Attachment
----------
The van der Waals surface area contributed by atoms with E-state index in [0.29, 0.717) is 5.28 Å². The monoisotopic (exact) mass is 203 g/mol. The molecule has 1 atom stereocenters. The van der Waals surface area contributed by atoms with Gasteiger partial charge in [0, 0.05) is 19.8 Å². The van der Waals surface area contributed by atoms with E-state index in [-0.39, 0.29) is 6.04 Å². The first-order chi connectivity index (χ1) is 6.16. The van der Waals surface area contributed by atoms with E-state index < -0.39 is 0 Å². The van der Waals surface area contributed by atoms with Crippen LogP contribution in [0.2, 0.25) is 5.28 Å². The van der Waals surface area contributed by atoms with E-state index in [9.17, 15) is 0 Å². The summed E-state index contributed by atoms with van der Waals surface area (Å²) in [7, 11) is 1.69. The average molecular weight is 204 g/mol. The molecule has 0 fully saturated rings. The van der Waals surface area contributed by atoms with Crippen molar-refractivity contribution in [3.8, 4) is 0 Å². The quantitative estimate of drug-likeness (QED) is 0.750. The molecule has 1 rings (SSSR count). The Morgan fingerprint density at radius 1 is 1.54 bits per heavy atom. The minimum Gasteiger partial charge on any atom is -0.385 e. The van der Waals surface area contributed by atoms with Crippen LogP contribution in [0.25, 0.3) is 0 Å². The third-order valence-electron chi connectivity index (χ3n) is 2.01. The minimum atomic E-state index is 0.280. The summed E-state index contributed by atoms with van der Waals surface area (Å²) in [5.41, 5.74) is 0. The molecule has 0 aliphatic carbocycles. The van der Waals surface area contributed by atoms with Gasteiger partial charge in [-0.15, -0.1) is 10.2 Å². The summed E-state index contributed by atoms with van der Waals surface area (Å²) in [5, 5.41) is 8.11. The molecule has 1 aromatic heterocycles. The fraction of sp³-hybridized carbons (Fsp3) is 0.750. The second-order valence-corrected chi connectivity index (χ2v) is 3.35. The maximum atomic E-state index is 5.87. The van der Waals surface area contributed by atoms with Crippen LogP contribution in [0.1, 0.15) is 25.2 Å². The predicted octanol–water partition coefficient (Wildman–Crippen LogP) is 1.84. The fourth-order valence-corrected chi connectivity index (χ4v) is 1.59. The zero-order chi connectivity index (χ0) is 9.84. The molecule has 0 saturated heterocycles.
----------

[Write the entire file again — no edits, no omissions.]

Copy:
The van der Waals surface area contributed by atoms with E-state index in [0.29, 0.717) is 5.28 Å². The monoisotopic (exact) mass is 203 g/mol. The molecule has 1 atom stereocenters. The van der Waals surface area contributed by atoms with Gasteiger partial charge in [0, 0.05) is 19.8 Å². The van der Waals surface area contributed by atoms with E-state index in [-0.39, 0.29) is 6.04 Å². The first-order chi connectivity index (χ1) is 6.16. The van der Waals surface area contributed by atoms with E-state index < -0.39 is 0 Å². The van der Waals surface area contributed by atoms with Crippen LogP contribution in [0.2, 0.25) is 5.28 Å². The van der Waals surface area contributed by atoms with E-state index in [9.17, 15) is 0 Å². The summed E-state index contributed by atoms with van der Waals surface area (Å²) in [7, 11) is 1.69. The average molecular weight is 204 g/mol. The molecule has 0 fully saturated rings. The van der Waals surface area contributed by atoms with Crippen molar-refractivity contribution in [3.8, 4) is 0 Å². The quantitative estimate of drug-likeness (QED) is 0.750. The molecule has 1 rings (SSSR count). The Morgan fingerprint density at radius 1 is 1.54 bits per heavy atom. The minimum Gasteiger partial charge on any atom is -0.385 e. The van der Waals surface area contributed by atoms with Crippen LogP contribution in [0.25, 0.3) is 0 Å². The third-order valence-electron chi connectivity index (χ3n) is 2.01. The minimum atomic E-state index is 0.280. The summed E-state index contributed by atoms with van der Waals surface area (Å²) in [5.41, 5.74) is 0. The molecule has 0 aliphatic carbocycles. The van der Waals surface area contributed by atoms with Gasteiger partial charge in [-0.15, -0.1) is 10.2 Å². The summed E-state index contributed by atoms with van der Waals surface area (Å²) in [5, 5.41) is 8.11. The molecule has 1 aromatic heterocycles. The fraction of sp³-hybridized carbons (Fsp3) is 0.750. The second-order valence-corrected chi connectivity index (χ2v) is 3.35. The maximum atomic E-state index is 5.87. The van der Waals surface area contributed by atoms with Crippen LogP contribution in [0.1, 0.15) is 25.2 Å². The predicted octanol–water partition coefficient (Wildman–Crippen LogP) is 1.84. The fourth-order valence-corrected chi connectivity index (χ4v) is 1.59. The zero-order chi connectivity index (χ0) is 9.84. The molecule has 0 saturated heterocycles.